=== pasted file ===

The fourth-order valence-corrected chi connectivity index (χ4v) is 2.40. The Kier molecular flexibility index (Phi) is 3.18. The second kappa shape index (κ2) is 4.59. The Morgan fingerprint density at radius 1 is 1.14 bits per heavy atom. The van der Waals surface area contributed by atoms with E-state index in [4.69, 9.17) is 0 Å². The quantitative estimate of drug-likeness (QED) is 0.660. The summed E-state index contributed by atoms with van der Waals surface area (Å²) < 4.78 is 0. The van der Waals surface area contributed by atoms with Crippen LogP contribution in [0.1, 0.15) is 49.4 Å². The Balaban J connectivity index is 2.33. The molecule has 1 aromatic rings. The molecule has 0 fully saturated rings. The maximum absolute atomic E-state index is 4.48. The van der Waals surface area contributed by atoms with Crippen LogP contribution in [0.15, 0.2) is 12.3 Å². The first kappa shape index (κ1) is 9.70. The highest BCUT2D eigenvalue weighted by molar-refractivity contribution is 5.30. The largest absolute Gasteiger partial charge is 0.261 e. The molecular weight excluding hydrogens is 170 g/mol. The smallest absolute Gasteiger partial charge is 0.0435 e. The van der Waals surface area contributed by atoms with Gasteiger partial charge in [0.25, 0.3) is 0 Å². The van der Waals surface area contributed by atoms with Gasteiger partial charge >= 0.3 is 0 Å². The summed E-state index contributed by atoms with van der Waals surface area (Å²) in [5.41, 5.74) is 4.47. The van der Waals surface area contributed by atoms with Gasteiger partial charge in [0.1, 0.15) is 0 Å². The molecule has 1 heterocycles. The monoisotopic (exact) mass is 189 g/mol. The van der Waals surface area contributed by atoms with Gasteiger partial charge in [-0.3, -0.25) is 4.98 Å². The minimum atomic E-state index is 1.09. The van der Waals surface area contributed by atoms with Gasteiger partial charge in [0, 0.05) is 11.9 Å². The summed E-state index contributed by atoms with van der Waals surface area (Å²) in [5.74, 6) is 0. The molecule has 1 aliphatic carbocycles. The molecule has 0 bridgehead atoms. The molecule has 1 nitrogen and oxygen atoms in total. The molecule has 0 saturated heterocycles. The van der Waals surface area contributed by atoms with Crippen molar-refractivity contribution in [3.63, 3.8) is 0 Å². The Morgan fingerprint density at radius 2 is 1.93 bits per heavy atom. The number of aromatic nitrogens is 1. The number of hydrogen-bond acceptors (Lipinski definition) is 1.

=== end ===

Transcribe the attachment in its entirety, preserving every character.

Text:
The fourth-order valence-corrected chi connectivity index (χ4v) is 2.40. The Kier molecular flexibility index (Phi) is 3.18. The second kappa shape index (κ2) is 4.59. The Morgan fingerprint density at radius 1 is 1.14 bits per heavy atom. The van der Waals surface area contributed by atoms with E-state index in [4.69, 9.17) is 0 Å². The quantitative estimate of drug-likeness (QED) is 0.660. The summed E-state index contributed by atoms with van der Waals surface area (Å²) < 4.78 is 0. The van der Waals surface area contributed by atoms with Crippen LogP contribution in [0.1, 0.15) is 49.4 Å². The Balaban J connectivity index is 2.33. The molecule has 1 aromatic rings. The molecule has 0 fully saturated rings. The maximum absolute atomic E-state index is 4.48. The van der Waals surface area contributed by atoms with Crippen LogP contribution in [0.15, 0.2) is 12.3 Å². The first kappa shape index (κ1) is 9.70. The highest BCUT2D eigenvalue weighted by molar-refractivity contribution is 5.30. The largest absolute Gasteiger partial charge is 0.261 e. The molecular weight excluding hydrogens is 170 g/mol. The smallest absolute Gasteiger partial charge is 0.0435 e. The van der Waals surface area contributed by atoms with Gasteiger partial charge in [0.25, 0.3) is 0 Å². The van der Waals surface area contributed by atoms with Gasteiger partial charge >= 0.3 is 0 Å². The summed E-state index contributed by atoms with van der Waals surface area (Å²) in [5.41, 5.74) is 4.47. The van der Waals surface area contributed by atoms with Gasteiger partial charge in [0.1, 0.15) is 0 Å². The molecule has 1 heterocycles. The monoisotopic (exact) mass is 189 g/mol. The van der Waals surface area contributed by atoms with Gasteiger partial charge in [-0.3, -0.25) is 4.98 Å². The minimum atomic E-state index is 1.09. The van der Waals surface area contributed by atoms with Gasteiger partial charge in [0, 0.05) is 11.9 Å². The summed E-state index contributed by atoms with van der Waals surface area (Å²) in [5.74, 6) is 0. The molecule has 1 aliphatic carbocycles. The molecule has 0 bridgehead atoms. The molecule has 1 nitrogen and oxygen atoms in total. The molecule has 0 saturated heterocycles. The van der Waals surface area contributed by atoms with Crippen molar-refractivity contribution in [3.63, 3.8) is 0 Å². The Morgan fingerprint density at radius 2 is 1.93 bits per heavy atom. The number of aromatic nitrogens is 1. The number of hydrogen-bond acceptors (Lipinski definition) is 1.